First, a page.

Pluto, for much of its history, has largely been a blank. Sitting far, far away from us, we haven’t really been able to take a close look at it until now. And those closeups are revealing some weird and mysterious new questions about the beloved dwarf planet.
Let’s start with some basic planetary geology; the best way to spot the stuff on a planet that’s been around the longest is counting the craters. The more craters it has, the older it is. One look at this image and you can see why scientists are scratching their heads:
Yep, that would be a lot of old rock and what would appear to be a lot of new stuff right above it. Another oddity is what appears to be dunes, which don’t usually form in planets without sand, or much of an atmosphere.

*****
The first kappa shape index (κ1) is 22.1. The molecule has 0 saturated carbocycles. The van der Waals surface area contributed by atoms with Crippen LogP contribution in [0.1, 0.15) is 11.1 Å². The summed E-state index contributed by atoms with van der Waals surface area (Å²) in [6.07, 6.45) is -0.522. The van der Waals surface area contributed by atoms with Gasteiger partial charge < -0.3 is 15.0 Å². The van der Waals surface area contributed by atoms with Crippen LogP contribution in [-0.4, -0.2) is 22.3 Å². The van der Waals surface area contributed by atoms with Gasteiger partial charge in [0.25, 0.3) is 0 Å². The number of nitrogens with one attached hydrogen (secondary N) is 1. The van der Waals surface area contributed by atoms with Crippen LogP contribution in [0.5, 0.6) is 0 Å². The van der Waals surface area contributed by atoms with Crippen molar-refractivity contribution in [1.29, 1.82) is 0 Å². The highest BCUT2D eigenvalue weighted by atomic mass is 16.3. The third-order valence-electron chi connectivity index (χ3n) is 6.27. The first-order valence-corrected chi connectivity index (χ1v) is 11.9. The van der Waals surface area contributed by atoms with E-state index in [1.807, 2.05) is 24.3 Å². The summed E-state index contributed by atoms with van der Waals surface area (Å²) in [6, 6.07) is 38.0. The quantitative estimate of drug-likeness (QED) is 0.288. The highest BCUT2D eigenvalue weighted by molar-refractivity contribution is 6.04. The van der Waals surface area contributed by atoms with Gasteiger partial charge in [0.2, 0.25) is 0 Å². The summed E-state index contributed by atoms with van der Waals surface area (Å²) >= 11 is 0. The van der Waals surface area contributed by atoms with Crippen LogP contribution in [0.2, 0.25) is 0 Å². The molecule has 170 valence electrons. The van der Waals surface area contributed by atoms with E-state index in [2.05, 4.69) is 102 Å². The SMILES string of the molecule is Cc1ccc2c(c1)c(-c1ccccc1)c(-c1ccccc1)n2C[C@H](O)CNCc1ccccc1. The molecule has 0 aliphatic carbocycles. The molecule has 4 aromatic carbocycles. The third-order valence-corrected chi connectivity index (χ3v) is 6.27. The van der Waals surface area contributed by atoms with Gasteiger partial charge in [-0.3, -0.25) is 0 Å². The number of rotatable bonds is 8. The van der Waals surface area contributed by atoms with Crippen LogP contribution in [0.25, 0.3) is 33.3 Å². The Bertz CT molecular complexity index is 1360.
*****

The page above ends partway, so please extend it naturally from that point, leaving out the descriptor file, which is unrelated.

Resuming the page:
Just how unexpected is this? Alan Stern, a guy who’s spent his life studying the outer reaches of our solar system, said this about the photos:
“If an artist had painted this Pluto before our flyby, I probably would have called it over the top — but that’s what is actually there.”
This is just the first run of images from New Horizons; the probe began transmitting back data over the Labor Day weekend and is going to continue to send images for a year. Who knows what mysteries are waiting for us?
Meanwhile, back on Earth, we’ve got another mystery: Some smart-ass named an area of Pluto “Cthulhu Regio.” Do you want Elder Gods, NASA? Because that’s how you get Elder Gods!